Indigenous Water On the Moon
Hot off the press in Nature Geoscience!
Analysis of near-infrared reflectance spectra taken onboard the Chandrayaan-1 Lunar Orbiter has revealed a widespread occurrence of water-bearing pyroclastic material. These are essentially tiny beads of volcanic glass that form when magma bursts to the Moon's surface and crystallizes into bubbles that trap water inside.
Knowledge of these beads is nothing new -- the Apollo 15 and 17 missions, which landed near areas of volcanic activity, were able to collect similar material containing water. However, it was unclear if this water was simply an anomaly.
The remote mapping showed that presence of water-containing materials is ubiquitous on the Moon's surface, with high concentrations near potential volcanic vents. This disproves previous theories that water was merely "carried" to the Moon by meteors or comets, as there were no high concentrations around impact craters. Instead, this indicates that the origin of the water is most likely from within the Moon itself.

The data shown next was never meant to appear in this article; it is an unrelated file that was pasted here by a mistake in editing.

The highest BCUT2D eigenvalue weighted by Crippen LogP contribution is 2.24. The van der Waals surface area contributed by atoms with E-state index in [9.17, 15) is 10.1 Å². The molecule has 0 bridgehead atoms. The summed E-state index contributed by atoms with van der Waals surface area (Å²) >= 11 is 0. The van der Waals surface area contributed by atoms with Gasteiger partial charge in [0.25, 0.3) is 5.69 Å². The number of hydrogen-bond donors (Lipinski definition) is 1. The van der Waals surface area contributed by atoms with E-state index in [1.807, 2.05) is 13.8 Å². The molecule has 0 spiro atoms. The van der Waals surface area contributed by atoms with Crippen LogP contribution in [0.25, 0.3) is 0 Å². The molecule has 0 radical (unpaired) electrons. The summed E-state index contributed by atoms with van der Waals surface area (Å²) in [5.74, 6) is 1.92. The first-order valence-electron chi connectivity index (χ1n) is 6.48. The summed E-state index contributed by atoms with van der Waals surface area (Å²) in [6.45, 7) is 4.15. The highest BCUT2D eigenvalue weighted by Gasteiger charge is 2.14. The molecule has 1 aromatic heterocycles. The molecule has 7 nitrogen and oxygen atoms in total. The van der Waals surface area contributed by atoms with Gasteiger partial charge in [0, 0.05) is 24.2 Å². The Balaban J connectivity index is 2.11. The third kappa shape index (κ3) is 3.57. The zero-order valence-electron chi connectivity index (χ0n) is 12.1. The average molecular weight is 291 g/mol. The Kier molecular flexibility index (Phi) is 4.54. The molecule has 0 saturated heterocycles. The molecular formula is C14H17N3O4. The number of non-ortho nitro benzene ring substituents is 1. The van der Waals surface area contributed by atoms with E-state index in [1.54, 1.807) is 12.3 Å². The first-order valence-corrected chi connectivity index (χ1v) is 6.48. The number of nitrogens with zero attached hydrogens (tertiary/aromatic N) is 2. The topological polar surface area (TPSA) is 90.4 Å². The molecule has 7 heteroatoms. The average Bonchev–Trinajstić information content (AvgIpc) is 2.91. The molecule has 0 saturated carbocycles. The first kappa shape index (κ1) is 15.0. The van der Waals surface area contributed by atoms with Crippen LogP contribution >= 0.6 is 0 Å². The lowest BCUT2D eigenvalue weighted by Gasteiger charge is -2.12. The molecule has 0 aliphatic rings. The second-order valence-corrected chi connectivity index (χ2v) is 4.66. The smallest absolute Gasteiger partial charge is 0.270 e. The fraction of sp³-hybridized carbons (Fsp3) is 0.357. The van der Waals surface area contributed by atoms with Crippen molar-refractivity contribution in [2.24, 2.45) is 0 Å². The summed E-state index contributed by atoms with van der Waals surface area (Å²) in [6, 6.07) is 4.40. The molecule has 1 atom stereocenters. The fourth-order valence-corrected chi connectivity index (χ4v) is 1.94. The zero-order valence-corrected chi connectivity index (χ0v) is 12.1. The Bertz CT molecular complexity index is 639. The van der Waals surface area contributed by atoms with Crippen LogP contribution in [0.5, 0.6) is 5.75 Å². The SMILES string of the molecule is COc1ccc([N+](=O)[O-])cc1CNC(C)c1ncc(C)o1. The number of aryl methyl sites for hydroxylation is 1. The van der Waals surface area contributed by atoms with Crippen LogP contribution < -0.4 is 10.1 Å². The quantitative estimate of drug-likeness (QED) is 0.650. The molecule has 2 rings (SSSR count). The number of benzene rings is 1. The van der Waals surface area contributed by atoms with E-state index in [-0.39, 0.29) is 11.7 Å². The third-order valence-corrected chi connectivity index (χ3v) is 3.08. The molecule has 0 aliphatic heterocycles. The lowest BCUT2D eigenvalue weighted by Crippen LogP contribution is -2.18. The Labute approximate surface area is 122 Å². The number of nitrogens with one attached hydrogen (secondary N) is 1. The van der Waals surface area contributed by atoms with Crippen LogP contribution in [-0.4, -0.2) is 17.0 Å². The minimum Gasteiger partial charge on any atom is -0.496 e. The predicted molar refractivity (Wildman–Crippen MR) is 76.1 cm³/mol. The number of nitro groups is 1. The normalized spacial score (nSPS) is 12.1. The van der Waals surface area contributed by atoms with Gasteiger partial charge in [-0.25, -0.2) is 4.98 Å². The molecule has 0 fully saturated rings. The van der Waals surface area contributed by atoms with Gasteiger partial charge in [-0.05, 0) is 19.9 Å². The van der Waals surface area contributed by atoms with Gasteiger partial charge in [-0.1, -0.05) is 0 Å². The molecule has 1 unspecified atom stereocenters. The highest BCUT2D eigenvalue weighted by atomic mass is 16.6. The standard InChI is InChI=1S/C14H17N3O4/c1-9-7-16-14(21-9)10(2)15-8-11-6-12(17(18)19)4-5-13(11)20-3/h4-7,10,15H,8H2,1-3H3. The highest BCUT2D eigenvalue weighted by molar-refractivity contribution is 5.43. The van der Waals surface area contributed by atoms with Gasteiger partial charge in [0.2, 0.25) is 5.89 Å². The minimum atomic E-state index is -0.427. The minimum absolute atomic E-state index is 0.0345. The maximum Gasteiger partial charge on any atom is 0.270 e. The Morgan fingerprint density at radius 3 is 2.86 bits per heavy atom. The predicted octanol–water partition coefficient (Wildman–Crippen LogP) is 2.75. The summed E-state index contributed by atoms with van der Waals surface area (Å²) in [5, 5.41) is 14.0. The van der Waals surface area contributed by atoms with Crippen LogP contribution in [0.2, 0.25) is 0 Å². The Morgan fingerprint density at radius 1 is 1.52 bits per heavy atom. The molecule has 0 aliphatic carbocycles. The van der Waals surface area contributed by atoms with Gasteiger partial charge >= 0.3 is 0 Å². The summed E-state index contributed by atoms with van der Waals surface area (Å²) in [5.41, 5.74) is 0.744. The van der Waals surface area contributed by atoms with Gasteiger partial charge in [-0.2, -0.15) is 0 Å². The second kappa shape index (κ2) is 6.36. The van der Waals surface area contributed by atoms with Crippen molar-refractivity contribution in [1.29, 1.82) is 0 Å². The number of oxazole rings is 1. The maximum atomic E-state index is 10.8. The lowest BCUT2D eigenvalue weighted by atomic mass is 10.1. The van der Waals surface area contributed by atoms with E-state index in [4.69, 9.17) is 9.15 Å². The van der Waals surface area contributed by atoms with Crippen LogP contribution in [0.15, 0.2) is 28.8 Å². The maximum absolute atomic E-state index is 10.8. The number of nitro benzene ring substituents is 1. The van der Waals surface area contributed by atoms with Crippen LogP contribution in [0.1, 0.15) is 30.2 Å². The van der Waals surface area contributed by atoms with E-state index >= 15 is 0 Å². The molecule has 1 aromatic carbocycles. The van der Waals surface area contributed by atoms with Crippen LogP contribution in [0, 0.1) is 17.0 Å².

My favorite line, and a thinly-veiled battlecry:
Large pyroclastic deposits may thus be a viable source of water for in situ resource utilization during future lunar surface exploration.
As if we needed any more reason to send people back to the Moon. I already volunteer.